Sasaki is the groups leader and the de facto “responsible adult”. She deals with local authority figures, files paperwork and keeps the group together. She can manipulate other people for information using unknown methods. After Makino, she is the most fashion conscious person in the company, looking comfortable in anything. She has good forgery skills and will use them to get herself or the group into government buildings. She has a phobia about bugs and insects. She also has a particular interest in Karastu but the details of which are unspecified at this time.
Kurosagi Corpse Delivery Service has been published since 2002 in Japan by Kadokawa Shoten. Initially published in Kadokawa Mystery, in 2006 it transferred to Shouen Ace before being moved to its current home in Young Ace. It has been published in the US/OEST by Dark Horse Manga since 2006. The series in Japan has published 13 volumes and is ongoing and the thirteenth volume will be published in English by Dark Horse later in the year. A live action US film is supposedly in development.
Writer Eiji Otsuka has written in primarily manga form since 1987 with Madara, MPD Psycho (Multiple Personality Detective Psycho) and of course Kurosagi being the most well known of his works.
The illustrator Housui Yamazaki has worked on Developers – Mobile Suit Gundam Before One Year War and his own title, Mail whose main character has appeared in Kurosagi, and has been working on Kurosagi since its first volume.
Lissa Pattillo from Kuriousity: (speaking on volume 5) “There’s nothing like the twist of the victims being directly involved with a killer’s discovery, and with such a defined cast of characters accompanying them, Kurosagi Corpse Delivery Service is something any fan of horror, or someone looking for a unique mature manga title, should definitely check out.”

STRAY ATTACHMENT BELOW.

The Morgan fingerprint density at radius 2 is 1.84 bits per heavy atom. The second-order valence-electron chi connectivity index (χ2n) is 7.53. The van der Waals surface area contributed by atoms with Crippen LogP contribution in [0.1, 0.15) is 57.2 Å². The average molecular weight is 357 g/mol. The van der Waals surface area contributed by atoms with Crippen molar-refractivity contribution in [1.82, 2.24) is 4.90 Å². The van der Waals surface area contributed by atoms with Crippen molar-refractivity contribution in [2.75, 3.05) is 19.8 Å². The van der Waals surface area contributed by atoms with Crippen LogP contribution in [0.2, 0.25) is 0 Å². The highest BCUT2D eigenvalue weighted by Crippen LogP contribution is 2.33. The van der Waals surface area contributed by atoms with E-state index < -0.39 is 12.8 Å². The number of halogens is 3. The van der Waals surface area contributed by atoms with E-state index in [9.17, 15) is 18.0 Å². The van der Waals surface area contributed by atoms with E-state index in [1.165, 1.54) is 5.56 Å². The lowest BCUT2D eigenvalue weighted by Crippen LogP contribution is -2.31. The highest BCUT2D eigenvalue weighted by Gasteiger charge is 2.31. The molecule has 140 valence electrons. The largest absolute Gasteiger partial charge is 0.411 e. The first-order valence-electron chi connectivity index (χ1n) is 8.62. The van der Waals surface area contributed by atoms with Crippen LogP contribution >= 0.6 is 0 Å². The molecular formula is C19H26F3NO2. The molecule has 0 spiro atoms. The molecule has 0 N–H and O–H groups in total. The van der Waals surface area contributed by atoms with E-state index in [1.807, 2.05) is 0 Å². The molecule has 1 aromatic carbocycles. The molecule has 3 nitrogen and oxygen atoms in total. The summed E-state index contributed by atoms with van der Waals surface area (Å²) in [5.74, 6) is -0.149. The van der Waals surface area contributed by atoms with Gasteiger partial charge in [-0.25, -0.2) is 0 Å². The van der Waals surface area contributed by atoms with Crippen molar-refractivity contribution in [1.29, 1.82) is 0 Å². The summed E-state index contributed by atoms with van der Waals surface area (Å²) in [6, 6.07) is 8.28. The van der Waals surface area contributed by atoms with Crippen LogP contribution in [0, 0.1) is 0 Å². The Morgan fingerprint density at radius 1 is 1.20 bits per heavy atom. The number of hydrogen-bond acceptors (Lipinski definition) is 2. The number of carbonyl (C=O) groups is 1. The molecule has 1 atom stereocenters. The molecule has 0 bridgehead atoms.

Sean Gaffney on the Manga Curmudgeon (speaking about volume 1): “For our heroes, dealing with corpses isn’t like searching for mysteries a la Scooby Doo – it’s a job, and they are usually trying desperately to get paid. It just so happens that their various skills go really well with solving problems involving dead bodies. Nestled in among the sarcastic dialogue and long pointed looks at Japanese politics and society is some really creepy imagery…”
Johanna Draper Carlson from Comics Worth Reading: “The series certainly qualifies as horror, but I appreciated the mysteries and the sense of humor that enlivens the more gruesome events. And bless Dark Horse for including page numbers on almost every page, which comes in handy with the copious endnotes. Most of them reference the untranslated sound effects, including an essay on how kanji work, but some are fascinating cultural notes, or even odd little references to editor Carl Gustav Horn’s life or why Pac-Man is named that or mention of the lack of handguns in Japan. They’re the best translation notes in manga.”
Brigid Alverson from Manga Blog: “Despite these flaws, there is a lot to like about Kurosagi. I really enjoyed watching the students try to get to the bottom of each case; the characters are well defined and work nicely together, although the kid with the puppet is a bit much. Yamazaki’s art style is clear and expressive, and Dark Horse does a great job with production: high-quality paper, attractive design, and copious endnotes by editor Carl Gustav Horn.”
ArtisanKirei from Anime-Planet: “So, that’s Kurosagi. Dark, funny, emotionally stirring at times and generally, the most beautifully bleak manga I’ve ever read – Offering a slice of real life that’s not often seen in manga, everyone dies – and everyone makes money… some in more ‘interesting’ ways than others.“